GNCCI calls for collaboration to tackle cedi depreciation

The Ghana National Chamber of Commerce and Industry (GNCCI) has tasked the government to deepen its collaboration with the private sector to address the depreciation of the cedi.

Inflation moderated from 9.8 per cent in December 2018 to 7.9 per cent in 2019 mainly due to a decline in non-food inflation and rebasing of the inflation basket.

Average lending rate also dropped 26.9 per cent to 23.6 per cent leaving businesses with a better credit power to operate.

Speaking at the Chamber’s 44th annual general meeting, the outgone President of GNCCI, Nana Dr  Appiagyei Dankawoso according to said “ I believe a fairly stable exchange rate regime is necessary for business growth hence the need for a collaboration.”

“The monetary policy rate was also reduced by 100 basis point in December 2018 to 17 per cent and further maintained throughout 2019. The cost of credit reduced from 26.9 per cent in 2018 to 23.6 per cent in 2019 thus improving private sector credit growth and marginal decline of non-performing loans in 2019,” he said.

He said “ On the external front, the local currency depreciated against all the major trading currencies; the dollar, pound sterling and euro in 2019. The Chamber maintains that a fairly stable exchange rate regime is critical for business growth. The Chamber, therefore, calls for collaboration between the private sector and government to address the perennial depreciation of the cedi.”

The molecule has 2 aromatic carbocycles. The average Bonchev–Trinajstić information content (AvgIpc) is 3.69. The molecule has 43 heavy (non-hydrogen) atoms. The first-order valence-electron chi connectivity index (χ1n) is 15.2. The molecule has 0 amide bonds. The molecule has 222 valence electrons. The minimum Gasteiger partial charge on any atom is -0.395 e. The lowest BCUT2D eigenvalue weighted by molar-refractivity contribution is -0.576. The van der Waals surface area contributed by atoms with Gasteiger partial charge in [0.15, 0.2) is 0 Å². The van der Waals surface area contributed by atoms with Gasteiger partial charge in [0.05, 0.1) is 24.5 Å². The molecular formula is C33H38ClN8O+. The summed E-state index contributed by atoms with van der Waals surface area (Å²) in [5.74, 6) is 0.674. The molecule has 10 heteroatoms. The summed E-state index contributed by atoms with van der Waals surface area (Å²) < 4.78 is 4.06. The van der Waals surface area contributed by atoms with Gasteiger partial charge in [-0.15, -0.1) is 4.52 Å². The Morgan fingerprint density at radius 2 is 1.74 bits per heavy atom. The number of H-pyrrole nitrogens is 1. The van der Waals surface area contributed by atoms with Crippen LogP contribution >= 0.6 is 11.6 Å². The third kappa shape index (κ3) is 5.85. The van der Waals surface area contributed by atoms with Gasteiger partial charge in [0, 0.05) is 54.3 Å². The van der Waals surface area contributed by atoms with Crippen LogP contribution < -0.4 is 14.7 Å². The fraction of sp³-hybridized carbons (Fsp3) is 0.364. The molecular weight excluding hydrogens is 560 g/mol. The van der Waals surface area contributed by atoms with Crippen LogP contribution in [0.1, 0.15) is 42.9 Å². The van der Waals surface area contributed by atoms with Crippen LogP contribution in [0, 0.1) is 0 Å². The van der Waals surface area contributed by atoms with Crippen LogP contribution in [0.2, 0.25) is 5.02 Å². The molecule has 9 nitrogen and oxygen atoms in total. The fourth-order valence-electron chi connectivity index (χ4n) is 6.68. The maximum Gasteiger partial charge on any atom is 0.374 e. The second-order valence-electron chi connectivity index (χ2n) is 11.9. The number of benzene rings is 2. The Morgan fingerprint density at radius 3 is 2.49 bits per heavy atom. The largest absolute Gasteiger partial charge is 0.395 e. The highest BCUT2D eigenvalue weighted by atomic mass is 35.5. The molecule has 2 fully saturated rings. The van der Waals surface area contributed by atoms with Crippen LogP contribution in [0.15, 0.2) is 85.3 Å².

Also speaking at the meeting, the Secretary General of the African Continental Free Trade Area (AFCFTA), Wamkele Mene advocated inclusiveness of all African countries in the upcoming agreement.

According to him, this was to avoid any perception that the free trade area was to only benefit already developed countries or countries with the best trade practices.

He noted that one purpose of the agreement was to create sustainable means to build the less industrialised countries in Africa.

He remarked, “Other parts of the world neglected very important segments of society when they were implementing their trade agreements. That is why today, we have heads of states of some countries who will say they are rejecting free trade because it works only for the elite. We have to avoid that mistake.”

“We must make sure that when we implement this agreement, its benefits are inclusive across the African continent and we’ve got to make sure that we avoid the backlash that may happen if this agreement is perceived to benefit only the elite, big multi-national companies in Africa or already industrialised countries in Africa. So that means that we’ve got to take active steps to ensure that countries on the continent that today, may not have the industrial base and productive capacity to export, will in the next 15 years to come, be full participants in the value chain that shall be leveraged on this agreement,” he said.

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